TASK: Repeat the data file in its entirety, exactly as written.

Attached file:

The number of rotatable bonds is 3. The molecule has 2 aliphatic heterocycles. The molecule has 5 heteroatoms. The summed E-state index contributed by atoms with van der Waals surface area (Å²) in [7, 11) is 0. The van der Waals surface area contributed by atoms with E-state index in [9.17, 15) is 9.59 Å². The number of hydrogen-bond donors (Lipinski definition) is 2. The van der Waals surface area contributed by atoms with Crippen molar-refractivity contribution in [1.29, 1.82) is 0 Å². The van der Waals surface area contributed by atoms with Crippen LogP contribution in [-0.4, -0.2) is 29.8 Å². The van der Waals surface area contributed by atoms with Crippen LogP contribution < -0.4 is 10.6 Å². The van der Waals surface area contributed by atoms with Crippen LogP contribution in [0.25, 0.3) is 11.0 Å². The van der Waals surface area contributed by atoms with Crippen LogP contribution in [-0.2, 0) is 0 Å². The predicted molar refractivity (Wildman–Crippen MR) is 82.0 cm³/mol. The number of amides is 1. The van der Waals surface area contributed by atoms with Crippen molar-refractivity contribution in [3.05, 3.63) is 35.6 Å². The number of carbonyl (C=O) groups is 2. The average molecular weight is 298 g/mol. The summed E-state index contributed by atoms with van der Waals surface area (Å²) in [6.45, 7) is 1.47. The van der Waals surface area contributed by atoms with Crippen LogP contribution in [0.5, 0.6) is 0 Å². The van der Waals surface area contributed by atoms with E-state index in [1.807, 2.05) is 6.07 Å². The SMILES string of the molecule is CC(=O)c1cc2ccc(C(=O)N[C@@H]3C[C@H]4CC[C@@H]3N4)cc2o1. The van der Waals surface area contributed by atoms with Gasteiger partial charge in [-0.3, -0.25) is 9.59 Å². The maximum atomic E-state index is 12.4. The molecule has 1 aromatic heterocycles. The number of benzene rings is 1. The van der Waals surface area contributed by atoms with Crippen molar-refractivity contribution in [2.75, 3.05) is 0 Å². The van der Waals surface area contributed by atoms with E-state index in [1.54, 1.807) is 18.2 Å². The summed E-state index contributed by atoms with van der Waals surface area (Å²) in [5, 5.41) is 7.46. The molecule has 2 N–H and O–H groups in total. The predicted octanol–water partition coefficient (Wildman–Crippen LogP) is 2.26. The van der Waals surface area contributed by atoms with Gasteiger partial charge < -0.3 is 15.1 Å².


The number of rotatable bonds is 3. The molecule has 2 aliphatic heterocycles. The molecule has 5 heteroatoms. The summed E-state index contributed by atoms with van der Waals surface area (Å²) in [7, 11) is 0. The van der Waals surface area contributed by atoms with E-state index in [9.17, 15) is 9.59 Å². The number of hydrogen-bond donors (Lipinski definition) is 2. The van der Waals surface area contributed by atoms with Crippen molar-refractivity contribution in [1.29, 1.82) is 0 Å². The van der Waals surface area contributed by atoms with Crippen LogP contribution in [-0.4, -0.2) is 29.8 Å². The van der Waals surface area contributed by atoms with Crippen LogP contribution < -0.4 is 10.6 Å². The van der Waals surface area contributed by atoms with Crippen LogP contribution in [0.25, 0.3) is 11.0 Å². The van der Waals surface area contributed by atoms with Crippen LogP contribution in [-0.2, 0) is 0 Å². The predicted molar refractivity (Wildman–Crippen MR) is 82.0 cm³/mol. The number of amides is 1. The van der Waals surface area contributed by atoms with Crippen molar-refractivity contribution in [3.05, 3.63) is 35.6 Å². The number of carbonyl (C=O) groups is 2. The average molecular weight is 298 g/mol. The summed E-state index contributed by atoms with van der Waals surface area (Å²) in [6.45, 7) is 1.47. The van der Waals surface area contributed by atoms with Crippen LogP contribution in [0.5, 0.6) is 0 Å². The van der Waals surface area contributed by atoms with E-state index in [1.807, 2.05) is 6.07 Å². The SMILES string of the molecule is CC(=O)c1cc2ccc(C(=O)N[C@@H]3C[C@H]4CC[C@@H]3N4)cc2o1. The van der Waals surface area contributed by atoms with Gasteiger partial charge in [-0.3, -0.25) is 9.59 Å². The maximum atomic E-state index is 12.4. The molecule has 1 aromatic heterocycles. The number of benzene rings is 1. The van der Waals surface area contributed by atoms with Crippen molar-refractivity contribution in [2.75, 3.05) is 0 Å². The van der Waals surface area contributed by atoms with E-state index in [1.54, 1.807) is 18.2 Å². The summed E-state index contributed by atoms with van der Waals surface area (Å²) in [5, 5.41) is 7.46. The molecule has 2 N–H and O–H groups in total. The predicted octanol–water partition coefficient (Wildman–Crippen LogP) is 2.26. The van der Waals surface area contributed by atoms with Gasteiger partial charge < -0.3 is 15.1 Å².